Conversely, knowing where the opposing negotiator fits can be helpful. Is he or she trying to cover for their own mistake? Is he responsible for the P&L that is affected by this deal or litigation? Who in the chain of authority must be brought in to achieve closure? Is the negotiator at a level where he or she is trying to impress a superior, or trying to prove a point to a subordinate?
Any post-modern piece sketching the contours of the Leviathan of Negotiation would have a gaping hole larger than that great beast’s blowhole if it omitted mention of the BATNA coined and popularized by Fisher and Ury. BATNA – the best alternative to a negotiated agreement – as well as its variants, all other alternatives, good, bad and ugly, can be used by negotiators to test whether a deal on the table is worth taking. If the likely, tangible alternative to that deal is superior, the rational negotiator keeps bargaining for something better or walks away.
The simplest example is of a currently employed party testing a proposal from a prospective new employer. If the job offer is for lower pay, at a shakier institution, doing less exciting work, with worse prospects for advancement, in a less convenient location, with nastier colleagues, and a less impressive title than one’s current employer, no rational worker will take that bait. When these and other similar factors begin to equal and exceed the appeal of those at the current job, then the new offer begins to seem worth taking. Of course, returning to self-knowledge, one still needs to be aware of one’s risk tolerance. Even if the offer is better than one’s BATNA, is one willing to move from the known to the unknown?
Beyond the subjective condition of risk tolerance, in the context of pending or potential litigation, understanding alternatives to a deal requires an understanding of the probable consequence of litigation. This includes not only the like outcome after trial and appeal, but also the direct and indirect costs incurred along the way. These are often described as risk analysis and transaction cost analysis.8 Careful counsel spend hours assessing the strengths and weaknesses of their case to guide clients in assessing the amount of payment that makes sense to put that matter to bed.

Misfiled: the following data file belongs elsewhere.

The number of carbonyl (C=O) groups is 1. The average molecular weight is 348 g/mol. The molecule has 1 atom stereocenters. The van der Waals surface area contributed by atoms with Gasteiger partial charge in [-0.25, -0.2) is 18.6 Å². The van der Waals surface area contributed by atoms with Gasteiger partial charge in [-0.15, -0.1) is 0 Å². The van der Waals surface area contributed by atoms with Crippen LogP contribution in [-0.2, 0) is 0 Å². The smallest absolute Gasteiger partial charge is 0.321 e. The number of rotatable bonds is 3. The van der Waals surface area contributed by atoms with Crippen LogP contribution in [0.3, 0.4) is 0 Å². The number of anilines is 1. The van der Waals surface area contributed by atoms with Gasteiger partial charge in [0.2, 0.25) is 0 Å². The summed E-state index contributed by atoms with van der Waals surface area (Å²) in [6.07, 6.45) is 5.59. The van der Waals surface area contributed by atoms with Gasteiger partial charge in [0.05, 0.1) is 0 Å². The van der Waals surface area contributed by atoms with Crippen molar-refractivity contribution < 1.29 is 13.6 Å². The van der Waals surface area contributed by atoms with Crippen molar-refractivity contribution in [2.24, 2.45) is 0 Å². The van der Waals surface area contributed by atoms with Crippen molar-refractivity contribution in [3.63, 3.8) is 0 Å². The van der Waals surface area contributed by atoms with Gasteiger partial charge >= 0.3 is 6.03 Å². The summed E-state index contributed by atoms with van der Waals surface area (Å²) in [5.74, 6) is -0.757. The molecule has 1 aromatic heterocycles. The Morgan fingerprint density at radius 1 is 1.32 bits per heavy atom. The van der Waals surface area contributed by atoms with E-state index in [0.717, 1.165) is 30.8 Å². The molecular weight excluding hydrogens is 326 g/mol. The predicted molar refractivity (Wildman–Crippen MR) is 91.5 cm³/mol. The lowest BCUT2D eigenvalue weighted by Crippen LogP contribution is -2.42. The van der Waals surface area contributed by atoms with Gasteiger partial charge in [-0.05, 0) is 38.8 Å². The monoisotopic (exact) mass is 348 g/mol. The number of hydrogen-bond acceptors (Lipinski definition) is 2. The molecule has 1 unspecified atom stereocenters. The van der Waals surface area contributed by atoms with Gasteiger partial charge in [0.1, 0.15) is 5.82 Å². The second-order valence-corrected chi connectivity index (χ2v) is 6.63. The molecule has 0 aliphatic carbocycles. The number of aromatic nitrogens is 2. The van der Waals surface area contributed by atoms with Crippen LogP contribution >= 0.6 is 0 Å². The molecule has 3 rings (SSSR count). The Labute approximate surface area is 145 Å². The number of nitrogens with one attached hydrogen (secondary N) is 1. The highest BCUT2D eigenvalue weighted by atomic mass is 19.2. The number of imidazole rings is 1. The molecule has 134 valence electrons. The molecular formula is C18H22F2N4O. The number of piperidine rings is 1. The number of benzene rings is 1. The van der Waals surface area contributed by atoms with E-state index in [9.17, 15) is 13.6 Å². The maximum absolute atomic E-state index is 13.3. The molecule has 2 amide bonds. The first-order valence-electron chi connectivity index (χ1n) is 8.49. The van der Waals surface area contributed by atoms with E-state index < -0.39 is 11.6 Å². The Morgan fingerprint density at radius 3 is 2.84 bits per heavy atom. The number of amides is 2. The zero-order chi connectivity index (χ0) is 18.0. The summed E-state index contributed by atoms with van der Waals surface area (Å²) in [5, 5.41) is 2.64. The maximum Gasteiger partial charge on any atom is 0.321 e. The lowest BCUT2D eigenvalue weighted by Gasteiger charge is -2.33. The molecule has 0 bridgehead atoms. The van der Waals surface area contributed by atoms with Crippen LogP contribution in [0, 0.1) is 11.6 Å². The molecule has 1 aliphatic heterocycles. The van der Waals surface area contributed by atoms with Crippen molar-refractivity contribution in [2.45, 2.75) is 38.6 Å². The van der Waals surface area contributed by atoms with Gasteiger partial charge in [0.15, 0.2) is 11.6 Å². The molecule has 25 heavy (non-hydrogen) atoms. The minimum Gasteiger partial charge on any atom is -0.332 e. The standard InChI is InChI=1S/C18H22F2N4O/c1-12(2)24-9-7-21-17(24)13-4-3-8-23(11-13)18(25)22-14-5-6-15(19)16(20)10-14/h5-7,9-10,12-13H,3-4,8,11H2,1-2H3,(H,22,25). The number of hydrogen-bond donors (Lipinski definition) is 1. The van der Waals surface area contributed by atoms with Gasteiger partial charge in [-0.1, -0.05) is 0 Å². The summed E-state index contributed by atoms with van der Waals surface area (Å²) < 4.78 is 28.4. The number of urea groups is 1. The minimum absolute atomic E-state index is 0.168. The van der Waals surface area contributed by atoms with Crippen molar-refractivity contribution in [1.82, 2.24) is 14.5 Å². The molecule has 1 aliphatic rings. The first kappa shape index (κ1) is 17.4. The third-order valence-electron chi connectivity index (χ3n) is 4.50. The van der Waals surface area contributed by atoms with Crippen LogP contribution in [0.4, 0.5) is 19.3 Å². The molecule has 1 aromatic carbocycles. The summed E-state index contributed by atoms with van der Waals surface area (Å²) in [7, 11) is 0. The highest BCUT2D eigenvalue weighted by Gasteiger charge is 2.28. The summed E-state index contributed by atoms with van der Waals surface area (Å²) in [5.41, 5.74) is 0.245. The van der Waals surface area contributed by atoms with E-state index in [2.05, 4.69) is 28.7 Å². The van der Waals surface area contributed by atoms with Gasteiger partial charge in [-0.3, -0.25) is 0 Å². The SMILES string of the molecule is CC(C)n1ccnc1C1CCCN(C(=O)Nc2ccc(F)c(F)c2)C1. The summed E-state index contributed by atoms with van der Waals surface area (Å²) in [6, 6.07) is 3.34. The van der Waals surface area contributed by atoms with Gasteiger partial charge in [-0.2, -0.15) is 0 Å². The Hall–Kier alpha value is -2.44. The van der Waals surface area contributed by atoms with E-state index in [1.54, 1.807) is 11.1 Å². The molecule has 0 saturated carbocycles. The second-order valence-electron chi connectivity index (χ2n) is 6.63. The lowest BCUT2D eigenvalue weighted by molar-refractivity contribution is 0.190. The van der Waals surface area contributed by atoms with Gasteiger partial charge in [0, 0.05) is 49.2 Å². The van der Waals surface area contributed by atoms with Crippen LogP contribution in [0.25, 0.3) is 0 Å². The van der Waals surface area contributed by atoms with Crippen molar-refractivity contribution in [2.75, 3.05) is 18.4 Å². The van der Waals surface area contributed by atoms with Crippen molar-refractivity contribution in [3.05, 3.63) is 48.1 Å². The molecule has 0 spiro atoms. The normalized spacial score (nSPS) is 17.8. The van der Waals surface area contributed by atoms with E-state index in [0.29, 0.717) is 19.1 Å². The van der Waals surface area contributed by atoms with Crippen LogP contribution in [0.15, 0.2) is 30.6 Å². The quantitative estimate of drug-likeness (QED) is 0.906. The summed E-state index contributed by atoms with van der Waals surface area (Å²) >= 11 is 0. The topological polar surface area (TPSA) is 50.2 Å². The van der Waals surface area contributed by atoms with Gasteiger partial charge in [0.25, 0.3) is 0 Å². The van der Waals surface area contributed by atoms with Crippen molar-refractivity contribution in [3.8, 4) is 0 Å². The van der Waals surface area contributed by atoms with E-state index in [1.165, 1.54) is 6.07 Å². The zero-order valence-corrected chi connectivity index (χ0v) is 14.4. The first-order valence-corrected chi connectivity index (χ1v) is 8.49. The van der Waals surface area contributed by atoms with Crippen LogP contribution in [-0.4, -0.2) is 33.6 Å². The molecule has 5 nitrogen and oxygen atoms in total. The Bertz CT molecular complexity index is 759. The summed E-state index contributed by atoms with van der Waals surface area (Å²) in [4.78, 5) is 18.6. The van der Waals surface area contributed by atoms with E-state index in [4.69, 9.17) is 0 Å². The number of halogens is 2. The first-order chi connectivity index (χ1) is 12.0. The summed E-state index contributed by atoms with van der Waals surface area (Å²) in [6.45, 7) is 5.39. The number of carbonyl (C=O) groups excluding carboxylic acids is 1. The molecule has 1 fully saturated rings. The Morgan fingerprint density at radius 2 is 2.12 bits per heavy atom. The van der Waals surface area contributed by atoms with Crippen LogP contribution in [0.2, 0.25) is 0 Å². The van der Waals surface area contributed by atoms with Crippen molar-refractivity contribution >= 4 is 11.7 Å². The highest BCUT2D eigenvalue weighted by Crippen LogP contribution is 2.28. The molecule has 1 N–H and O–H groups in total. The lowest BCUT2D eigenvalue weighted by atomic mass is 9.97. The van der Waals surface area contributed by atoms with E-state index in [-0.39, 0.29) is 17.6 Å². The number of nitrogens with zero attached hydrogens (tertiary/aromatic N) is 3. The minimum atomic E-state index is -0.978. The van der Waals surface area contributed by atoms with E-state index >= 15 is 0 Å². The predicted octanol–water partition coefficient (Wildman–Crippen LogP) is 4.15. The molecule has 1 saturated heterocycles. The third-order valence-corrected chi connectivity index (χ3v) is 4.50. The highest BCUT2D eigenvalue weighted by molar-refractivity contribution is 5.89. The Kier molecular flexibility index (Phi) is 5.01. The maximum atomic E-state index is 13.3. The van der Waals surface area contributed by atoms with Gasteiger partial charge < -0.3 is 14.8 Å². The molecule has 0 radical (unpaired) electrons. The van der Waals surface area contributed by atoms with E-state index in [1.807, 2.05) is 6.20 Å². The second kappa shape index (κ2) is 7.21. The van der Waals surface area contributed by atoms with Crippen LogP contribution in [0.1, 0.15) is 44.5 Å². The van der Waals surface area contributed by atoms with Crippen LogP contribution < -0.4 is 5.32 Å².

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As a general tool in decision making, it is helpful to identify areas of uncertainty and choice points that affect outcomes along the path of a predictable process. For example, in a case, there might be uncertainty on whether discovery will develop favorable or unfavorable information on a set of points; on whether the law characterizes a particular action or arrangement as legal or illegal; on whether one will win or lose on motions to dismiss and for summary judgment; on the range of damages that might be awarded under different standards at trial; and on likelihood of victory on appeal. Added to this mix, can be the litigation transaction costs – fees for attorneys and experts, transcripts, photocopying, preparation of exhibits and the like. These costs can be factored in along the way.
We all can rough out these factors and do our own math. If there is a 50/50 chance that we will win $1,000,000 after trial, we can loosely give that case a $500,000 value. Understanding it will cost the client $250,000 in fees to get there, we might reduce that value to $250,000 if that sum of cash were sitting on the barrelhead for the taking to end the suit.